saison....let's get to the meat and dessert of it shall we
And so we come to the middle of the meal. This is where it all takes a turn for the mostly meat then a slow slide to dessert. I've been reserving total judgement till after everything has been served and I'm gonna stick to that again with some brief descriptions of the pictures and maybe a nod or two to taste. Though, I reserve the right to change my mind while writing.
Barbecued quail or about half a quail that has been roasted and slathered in barbecue sauce. It actually come complete with the foot which I accidentally cut out of the pic--you're welcome. The sauce was a little sweet with some honey notes and kind of reminded of a tomato like version of hoisin. The meat was cooked slightly pink and tender-ish though quail isn't exactly overflowing with meat and did have a somewhat gamey flavor. Though it only takes about three bites and you are done.
Next on the protein parade was some antelope in a reduction sauce with some charred radicchio. I'm pretty sure the meat was sous vided first and then grilled on the outside. It had the buttery tenderness you get with the process and can be a bit off putting texture wise since it doesn't taste quite like what your mind thinks meat should be. It is a small two bite piece and the slight bitterness of the radicchio helps balance some of the rich heaviness of the meat.
What meat dish (in the South at least) would be complete without some bread and butter. Or in this case, a biscuit with a side of honey butter. When it first hit the table I was intrigued, but as a Southerner with a long biscuit and butter history, it came off a little flat. Biscuit was dense layers of dough like too much shortening. The honey butter was more like a honey paste but didn't really have the flavor of butter. It was kind of sweet but I didn't like it with this thick biscuit. Here is where I will say both of these were a fail. I actually didn't finish this, a rarity for me and bread with butter.
Since they didn't want the antelope bones to go to waste, they grilled them then simmered them in some water and created a bone broth. Yes, seems Saison had succumbed to the fad of bones boiled in water. Yep, the bowl on the right is the amount you get of some slightly yellowish brown water with a salty taste and lone leaf floating in it. I think we all know how I feel about bone broth. If not, click here to read a column I wrote about it! This also brought us to the end of the meat and without so much as a blink, things went straight to dessert.
I'm always interested in what high end spots are doing with desserts as bakers are the new chefs these days according to 7x7 anyway. Seems however, we are going to be served up a selection of seasonal fresh fruits as dessert. Yep, for me that means no cake, pie, pastry, cookie, brownie, nothing of heft to help round out this meal. Instead, here we have roasted pineapple with marshmallow ice cream in a pineapple oil. Now I like pineapple, it is one of my fave fruits next to cherries. This was a pleasant small bite of charred fruit and the ice cream was more smooth and creamy. Somewhere between ice cream and a melted marshmallow and the SO was definitely in heaven with this.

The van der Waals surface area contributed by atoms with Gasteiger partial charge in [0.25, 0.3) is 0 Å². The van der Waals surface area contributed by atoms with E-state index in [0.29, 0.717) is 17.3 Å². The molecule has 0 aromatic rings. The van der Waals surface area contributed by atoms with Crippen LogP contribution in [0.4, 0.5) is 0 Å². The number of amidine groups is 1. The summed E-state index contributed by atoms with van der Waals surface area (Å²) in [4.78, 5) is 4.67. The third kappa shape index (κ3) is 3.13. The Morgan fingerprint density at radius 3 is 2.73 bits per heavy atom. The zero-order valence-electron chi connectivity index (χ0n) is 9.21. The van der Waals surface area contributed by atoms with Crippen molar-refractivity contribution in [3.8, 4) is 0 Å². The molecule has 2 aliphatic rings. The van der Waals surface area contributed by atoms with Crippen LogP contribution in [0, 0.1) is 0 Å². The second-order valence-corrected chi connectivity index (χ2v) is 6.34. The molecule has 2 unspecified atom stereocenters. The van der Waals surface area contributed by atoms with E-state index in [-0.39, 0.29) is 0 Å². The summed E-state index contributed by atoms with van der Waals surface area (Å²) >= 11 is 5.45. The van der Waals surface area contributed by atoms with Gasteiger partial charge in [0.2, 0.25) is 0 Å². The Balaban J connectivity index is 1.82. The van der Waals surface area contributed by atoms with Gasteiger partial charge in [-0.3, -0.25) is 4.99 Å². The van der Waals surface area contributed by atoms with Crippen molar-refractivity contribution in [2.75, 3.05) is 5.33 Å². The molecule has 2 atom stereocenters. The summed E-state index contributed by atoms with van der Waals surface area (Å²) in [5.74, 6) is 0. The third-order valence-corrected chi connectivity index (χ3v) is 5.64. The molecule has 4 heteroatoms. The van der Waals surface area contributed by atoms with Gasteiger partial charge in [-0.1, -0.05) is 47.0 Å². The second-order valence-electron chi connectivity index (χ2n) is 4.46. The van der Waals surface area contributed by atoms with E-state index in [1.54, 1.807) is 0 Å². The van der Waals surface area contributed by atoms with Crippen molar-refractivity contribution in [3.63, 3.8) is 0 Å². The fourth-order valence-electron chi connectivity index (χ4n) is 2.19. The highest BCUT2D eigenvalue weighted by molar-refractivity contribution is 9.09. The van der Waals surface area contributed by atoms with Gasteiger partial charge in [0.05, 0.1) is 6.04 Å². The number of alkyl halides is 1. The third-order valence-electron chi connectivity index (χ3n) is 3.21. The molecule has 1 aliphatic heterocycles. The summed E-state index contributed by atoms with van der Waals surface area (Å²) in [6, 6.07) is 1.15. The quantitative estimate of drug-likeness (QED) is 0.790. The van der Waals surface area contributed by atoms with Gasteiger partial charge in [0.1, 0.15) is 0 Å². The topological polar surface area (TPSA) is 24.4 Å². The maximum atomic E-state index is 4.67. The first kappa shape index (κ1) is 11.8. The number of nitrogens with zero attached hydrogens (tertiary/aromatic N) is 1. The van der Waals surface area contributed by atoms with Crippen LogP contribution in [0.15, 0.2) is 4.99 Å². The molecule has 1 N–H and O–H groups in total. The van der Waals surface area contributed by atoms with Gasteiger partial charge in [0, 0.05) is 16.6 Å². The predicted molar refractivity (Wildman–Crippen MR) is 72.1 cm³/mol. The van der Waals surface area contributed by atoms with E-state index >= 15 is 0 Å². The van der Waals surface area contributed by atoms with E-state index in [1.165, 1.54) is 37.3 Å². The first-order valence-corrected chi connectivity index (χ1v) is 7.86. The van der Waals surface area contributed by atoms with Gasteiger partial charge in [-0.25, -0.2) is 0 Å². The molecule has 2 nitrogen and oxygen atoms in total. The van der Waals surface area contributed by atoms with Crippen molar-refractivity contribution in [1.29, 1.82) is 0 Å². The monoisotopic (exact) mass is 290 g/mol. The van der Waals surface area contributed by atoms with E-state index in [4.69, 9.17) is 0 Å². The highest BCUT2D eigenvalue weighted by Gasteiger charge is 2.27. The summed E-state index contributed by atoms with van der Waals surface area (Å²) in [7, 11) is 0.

And look what was next, raspberries coated in sugar. That is all I have to say about them.
Right after the red ball of sugar we were served a steaming hot pot of barley(might have been buckwheat) tea. Maybe it was a palate cleanser or digestive? Either way, barley (or buckwheat) is a bitter grain and the tea was no exception. Barley in my soup or buckwheat in a pancake, maybe, but not this. Some at the table liked it, me, not so much.
Then the tea was followed by MORE FRUIT! Chilled slices of a summer melon which was somewhere between a honeydew and a cantaloupe. It was soft and super sweet.
The final dish, a mini bite of chocolate covered caramel with some gold leaf. Such a lovely way to end a meal with chocolate, another of my faves. (That's sarcasm in case you couldn't tell) As far as chocolate goes it was fine.
Yes folks, this is what $398 gets you at Saison. It is a dining experience from a superior service standpoint, but I was not bowled over by the food. The food at French Laundry and Atelier Crenn was both better and a little more inventive. I guess I just do not understand the fascination with Saison comparative worth of why the get all their Michelin stars and others do not. Bone broth, fruit for dessert, seriously? And to top it off, at those other places, when you walk out the door you get a fancy copy of the menu and a small goodie bag of edible things to enjoy later like house made chocolates, cookies and nut bars. At Saison, I got a super basic printed copy of the menu where the descriptions were like spot prawn or avocado or pineapple. Not other description of tasty bites included.
I guess after all the hype I was expecting more, not less, than other types of chef menu driven places we had previously visited. Unlike other people, I'm not sure I could recommend Saison to folks. Maybe I'm just not the target audience here and whatever they were trying to do was lost on me. Outside of a bite here and there, when I left I felt unsatisfied and seriously craved some kind of dessert with heft to quell my unhappy taste buds. If ever there was a disconnect it was definitely following up Saison with a visit to Happy Donut for an old fashioned donut.
I'm not gonna write off all fine dining experiences, I mean the SO loves them and many do meet expectations particularly on special occasions. But like any restaurant experience, they are not all going to be winners. Though, hopefully going forward, I won't have to float a loan in order to try one and find out.
P.S.--and just to drive home a point again: FRUIT!! FOR DESSERT!! C'MON!! For these prices YOU CAN DO BETTER THAN THAT!!